New york sees a US borrowing bane in the tax cut
Washington may be the capital of democracy, but New York is America's imperial city: bristling with towers, hard-edged, somewhat patronizing toward its brother on the Potomac. So it should come as no surprise that the money men of Wall Street have mixed emotions about the progress of President Reagan's tax cuts.
They think Mr. Reagan is moving the country in the right direction. But despite presidential complaints about "narrow vision," they continue to worry about the inflationary effect of cutting the Treasury's revenue.
"most investors are very encouraged by the program. But what I find in the market- place is still a lot of skepticism," says Dr. Edward Yardeni, chief economist of E. F. Hutton.
The skepticism was written in the numbers on the Big Board. Thursday, the day after Reagan reduced Democratic opponents of his tax bill to a panting, defeated rabble, the Dow Jones posted a modest gain of 7.71 points. Analysts attributed the rise, not to the Republican victory, but to a drop in the federal funds rate and a reduction in Irving Trust Company's broker loan fee.
"If Reagan had come on TV Monday and said, 'My surprise is that I'm calling off the tax cuts,' the market would have been up a hundred points," says Larry Wachtel, first vice-president at Bache Halsey Stuart Shields Inc.
Because the Reagan tax package would reduce revenues by some $730 billion between now and 1986, many on Wall Street do not believe the US budget will be balanced by 1984.
"It means the Treasury will be drowning us again" with government borrowing, Mr. Wachtel says.
Analysts say the long-term outlook is rosy. But they're concerned about what might happen before the weather clears.
"There's a perception that before you get to the promised land you're going to get some real problems here," says Dr. Yardeni.
"The immediate perception is [the bill] with lower corporate profits and raise interest rates. Most equity investors are mesmerized" by this thought, says Burt Siegel, a senior vice-president at Drexel Burnham Lambert.
For the short term, pessimists paint this scenario:
The Treasury might force private borrowers right out of the credit markets. The Federal Reserve would have to hold on to the money supply for dear life. Interest rates could stay high, unbalancing an economy that is once again teetering near recession.
"The economy is close enough to the edge of recession that some unexpected shock could push it over the edge," says the latest Citibank economic newsletter.
And analysts say the tax cut, like a tool with no one to use it, won't have much effect if the economy isn't going anywhere.
So, much of Wall Street is waiting to read good news in the economic indicators before cheering.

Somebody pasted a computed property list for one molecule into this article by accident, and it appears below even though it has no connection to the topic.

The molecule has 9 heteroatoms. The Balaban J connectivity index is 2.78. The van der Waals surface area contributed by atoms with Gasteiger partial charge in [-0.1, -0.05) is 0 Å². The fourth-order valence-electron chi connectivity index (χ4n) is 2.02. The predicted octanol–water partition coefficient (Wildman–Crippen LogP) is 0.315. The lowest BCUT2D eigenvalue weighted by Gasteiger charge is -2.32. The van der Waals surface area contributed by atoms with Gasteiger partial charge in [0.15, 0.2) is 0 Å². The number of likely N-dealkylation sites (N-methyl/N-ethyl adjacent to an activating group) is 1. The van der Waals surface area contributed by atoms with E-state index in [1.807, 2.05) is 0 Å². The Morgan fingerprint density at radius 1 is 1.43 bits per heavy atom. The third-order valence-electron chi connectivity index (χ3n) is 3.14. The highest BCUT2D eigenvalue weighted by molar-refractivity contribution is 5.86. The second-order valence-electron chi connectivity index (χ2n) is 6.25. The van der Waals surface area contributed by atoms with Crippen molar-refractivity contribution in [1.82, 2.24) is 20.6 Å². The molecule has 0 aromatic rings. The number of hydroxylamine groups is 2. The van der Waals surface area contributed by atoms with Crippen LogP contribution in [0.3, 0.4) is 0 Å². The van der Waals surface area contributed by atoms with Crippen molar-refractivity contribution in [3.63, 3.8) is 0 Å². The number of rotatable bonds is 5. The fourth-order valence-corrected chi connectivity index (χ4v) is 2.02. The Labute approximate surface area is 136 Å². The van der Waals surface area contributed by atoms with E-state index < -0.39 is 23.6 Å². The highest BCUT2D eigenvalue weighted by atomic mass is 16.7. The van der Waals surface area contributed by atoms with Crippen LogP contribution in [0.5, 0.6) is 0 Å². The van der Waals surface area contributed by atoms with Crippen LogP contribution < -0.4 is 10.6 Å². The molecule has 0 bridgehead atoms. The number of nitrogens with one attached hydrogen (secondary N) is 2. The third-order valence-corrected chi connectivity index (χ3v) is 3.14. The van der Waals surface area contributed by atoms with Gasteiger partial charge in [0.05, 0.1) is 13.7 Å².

"There's a lot of 'show me, I'm from Missouri' attitude out there," Siegal says.
While reserving judgment on the macroeconomic effect of the tax bill, Wall Street is quite fond of several "ornaments" hung on it to attract votes.
The reduction in the top tax rate on investment income from 70 to 50 percent is one. A Securities Industry Association study has concluded that this ornament will be 20 times as efficient in generating new business investment than income tax reductions.
"We're very, very, happy" with the tax bill, says Edward O'Brien, president of the association.
Another is a provision in the House version of the bill which would reduce the holding period for long-term capital gains or losses to six months, from a year. Financial industry lobbyists are lobbying hard to get this amendment accepted by the House-Senate conference which is piecing together the final bill.
"We think it's important," says Eliot Fried, director of institutional services at Shearson Loeb Rhoades.
Mr. Fried estimates that 80 percent of the tax cut money will go to individuals, and 20 percent directly to business. He believes consumers will spend most of their windfall -- so consumer-oriented stocks, which have been flat, would be likely to do well.
Fried is also sanguine about the long- term effect of the bill on the Big Board.
"I sincerely believe that disinflation is going to occur," he says. "As that happens, the stock market will become the place to be."
Even though many big investors stayed on the sidelines last week, the stock market tried hard to break out of its slump.
While generally finishing on the upside, Wall Street may do better this week since the Federal Reserve reported no change in the nation's money supply in the latest week.
The stabilizing of the money supply combined with the tax cut legislation, may have helped the Dow Jones industrial average, which had skidded 22.16 points the week before, to rebound 15.60 points, to 952.34.